"The Federal Reserve continues a totally unsustainable policy stance, with no real plan for how or when it will change course," said IU's Mr. Witte.
"All of this has created great uncertainty for consumers and greater uncertainty for businesses. Even with an improved financial situation, households remain reluctant to spend. Meanwhile, businesses sit on piles of cash, borrowing is cheap, yet investment spending is extremely disappointing."
The hostile political environment in Congress is seen as a millstone around the neck of the U.S. economy by some analysts.
Uncertainty over the Affordable Care Act, debate over increases in the minimum wage, and increased government regulations are considered disincentives to business hiring and investing.
Business Roundtable said that 39 percent of the CEOs surveyed said regulatory costs were the top cost pressure facing their businesses over the next six months followed by labor and health care costs. Regulatory costs have been the CEOs' top cost concern for the past three years, the Business Roundtable noted.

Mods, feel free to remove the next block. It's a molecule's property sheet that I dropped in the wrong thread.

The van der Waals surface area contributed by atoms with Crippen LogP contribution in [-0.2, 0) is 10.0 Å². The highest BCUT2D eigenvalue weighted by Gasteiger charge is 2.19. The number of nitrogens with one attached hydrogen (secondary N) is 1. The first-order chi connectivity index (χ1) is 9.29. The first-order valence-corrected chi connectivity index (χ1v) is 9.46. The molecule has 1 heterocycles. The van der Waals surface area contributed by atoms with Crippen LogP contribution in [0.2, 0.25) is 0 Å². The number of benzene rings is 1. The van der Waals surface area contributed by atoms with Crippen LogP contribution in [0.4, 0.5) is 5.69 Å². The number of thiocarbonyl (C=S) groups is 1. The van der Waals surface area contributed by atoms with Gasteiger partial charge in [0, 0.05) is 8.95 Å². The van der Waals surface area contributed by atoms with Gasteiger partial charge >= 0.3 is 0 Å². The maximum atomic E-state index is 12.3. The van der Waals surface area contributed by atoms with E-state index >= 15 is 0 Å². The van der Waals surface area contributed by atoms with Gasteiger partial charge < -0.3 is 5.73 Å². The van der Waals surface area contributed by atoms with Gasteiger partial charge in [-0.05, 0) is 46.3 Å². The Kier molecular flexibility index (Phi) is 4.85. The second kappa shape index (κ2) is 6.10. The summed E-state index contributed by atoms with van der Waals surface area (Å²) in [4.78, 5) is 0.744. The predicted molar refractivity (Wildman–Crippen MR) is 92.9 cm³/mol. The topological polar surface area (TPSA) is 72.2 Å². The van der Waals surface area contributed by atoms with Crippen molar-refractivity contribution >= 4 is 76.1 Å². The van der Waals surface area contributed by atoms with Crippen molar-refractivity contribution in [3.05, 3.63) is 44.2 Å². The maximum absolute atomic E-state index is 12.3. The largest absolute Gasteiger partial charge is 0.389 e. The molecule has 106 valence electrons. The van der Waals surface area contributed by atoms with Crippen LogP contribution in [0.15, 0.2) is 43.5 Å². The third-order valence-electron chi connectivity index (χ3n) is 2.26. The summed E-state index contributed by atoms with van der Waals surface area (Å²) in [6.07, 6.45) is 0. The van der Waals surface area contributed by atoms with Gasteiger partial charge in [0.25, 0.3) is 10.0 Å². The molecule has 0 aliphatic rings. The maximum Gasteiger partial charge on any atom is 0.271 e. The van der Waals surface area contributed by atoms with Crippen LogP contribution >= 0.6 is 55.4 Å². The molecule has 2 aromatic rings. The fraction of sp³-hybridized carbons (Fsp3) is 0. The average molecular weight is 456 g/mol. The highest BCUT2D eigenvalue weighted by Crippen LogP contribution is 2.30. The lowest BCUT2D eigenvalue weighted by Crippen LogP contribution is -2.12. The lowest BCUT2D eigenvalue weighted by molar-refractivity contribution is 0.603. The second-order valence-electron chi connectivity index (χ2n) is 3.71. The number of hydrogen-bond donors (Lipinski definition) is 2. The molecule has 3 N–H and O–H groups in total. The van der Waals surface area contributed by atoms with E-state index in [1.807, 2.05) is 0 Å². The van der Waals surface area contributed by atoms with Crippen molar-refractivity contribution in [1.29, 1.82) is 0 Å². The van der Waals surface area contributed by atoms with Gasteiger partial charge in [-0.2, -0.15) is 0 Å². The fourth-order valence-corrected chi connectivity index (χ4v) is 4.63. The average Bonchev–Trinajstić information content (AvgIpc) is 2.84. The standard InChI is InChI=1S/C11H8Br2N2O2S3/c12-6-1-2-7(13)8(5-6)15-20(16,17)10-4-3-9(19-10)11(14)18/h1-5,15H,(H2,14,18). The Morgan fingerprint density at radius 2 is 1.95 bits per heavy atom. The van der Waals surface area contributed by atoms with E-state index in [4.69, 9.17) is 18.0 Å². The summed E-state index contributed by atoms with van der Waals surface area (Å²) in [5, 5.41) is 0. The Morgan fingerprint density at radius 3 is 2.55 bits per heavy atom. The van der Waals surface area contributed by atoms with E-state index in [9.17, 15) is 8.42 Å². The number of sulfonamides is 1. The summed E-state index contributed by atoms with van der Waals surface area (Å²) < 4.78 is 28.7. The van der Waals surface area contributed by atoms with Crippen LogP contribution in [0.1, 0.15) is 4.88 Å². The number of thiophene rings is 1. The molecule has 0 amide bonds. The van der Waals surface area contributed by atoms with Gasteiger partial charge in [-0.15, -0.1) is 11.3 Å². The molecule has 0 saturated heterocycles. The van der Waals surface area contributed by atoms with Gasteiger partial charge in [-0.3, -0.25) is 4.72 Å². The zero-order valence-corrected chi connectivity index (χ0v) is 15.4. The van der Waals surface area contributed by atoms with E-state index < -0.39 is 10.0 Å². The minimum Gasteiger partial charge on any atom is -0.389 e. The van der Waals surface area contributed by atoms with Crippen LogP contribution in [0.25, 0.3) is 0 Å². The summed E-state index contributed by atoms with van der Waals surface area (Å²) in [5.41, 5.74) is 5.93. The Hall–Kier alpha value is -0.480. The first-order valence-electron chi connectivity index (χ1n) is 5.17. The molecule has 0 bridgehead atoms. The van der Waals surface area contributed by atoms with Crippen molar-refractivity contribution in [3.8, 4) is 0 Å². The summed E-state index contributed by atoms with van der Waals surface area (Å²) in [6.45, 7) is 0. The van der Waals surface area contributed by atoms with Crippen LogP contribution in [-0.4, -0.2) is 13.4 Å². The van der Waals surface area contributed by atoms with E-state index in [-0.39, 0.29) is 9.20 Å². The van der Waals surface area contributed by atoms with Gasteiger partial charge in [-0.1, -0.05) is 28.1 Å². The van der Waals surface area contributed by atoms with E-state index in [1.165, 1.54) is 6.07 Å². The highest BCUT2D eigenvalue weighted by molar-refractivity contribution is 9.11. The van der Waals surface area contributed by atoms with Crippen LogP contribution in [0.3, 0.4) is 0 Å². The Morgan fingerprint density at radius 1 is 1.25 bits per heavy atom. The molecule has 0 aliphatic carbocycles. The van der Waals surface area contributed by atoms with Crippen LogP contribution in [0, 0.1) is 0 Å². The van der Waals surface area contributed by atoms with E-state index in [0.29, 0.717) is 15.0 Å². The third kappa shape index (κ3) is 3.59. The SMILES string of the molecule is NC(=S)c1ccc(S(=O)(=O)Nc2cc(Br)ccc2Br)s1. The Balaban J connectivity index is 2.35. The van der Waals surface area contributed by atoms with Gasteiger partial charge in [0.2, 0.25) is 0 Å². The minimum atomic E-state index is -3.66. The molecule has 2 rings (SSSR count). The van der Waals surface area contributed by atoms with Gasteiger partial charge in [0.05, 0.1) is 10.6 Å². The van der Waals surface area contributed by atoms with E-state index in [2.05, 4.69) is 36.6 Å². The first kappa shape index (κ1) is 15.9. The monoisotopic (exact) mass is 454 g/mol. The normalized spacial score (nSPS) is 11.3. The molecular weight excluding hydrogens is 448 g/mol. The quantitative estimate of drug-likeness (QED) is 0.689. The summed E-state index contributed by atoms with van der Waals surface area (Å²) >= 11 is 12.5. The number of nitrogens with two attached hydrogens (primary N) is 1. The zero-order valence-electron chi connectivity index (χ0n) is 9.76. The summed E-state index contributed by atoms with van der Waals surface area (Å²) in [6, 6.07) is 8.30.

ISM survey respondents reported that the most challenging problems facing their businesses are: domestic sales growth; government regulations; healthcare cost; healthcare reform uncertainty; ongoing government shutdown and debt ceiling concerns; inflation; international sales growth; and taxes.
On the upside, gasoline prices are expected to be cheaper.
The U.S. Energy Information Administration expects retail gasoline will average $3.37 per gallon in 2014, down from roughly $3.50 in 2013 and $3.63 in 2012, helped in part by the surge in domestic shale natural gas drilling.
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When is the last time you attended one of the national tire industry trade shows, such as SEMA, ITEC or the North American Tire & Retread Expo?
|I try and take in at least one show a year.||
|I usually attend one every few years.||
|There are so many tire maker and distributor meetings each year, I don’t see a need to attend one of the national shows.||
|I don’t find value in these shows and haven’t been to one in years.||
|I’d like to but I am too busy||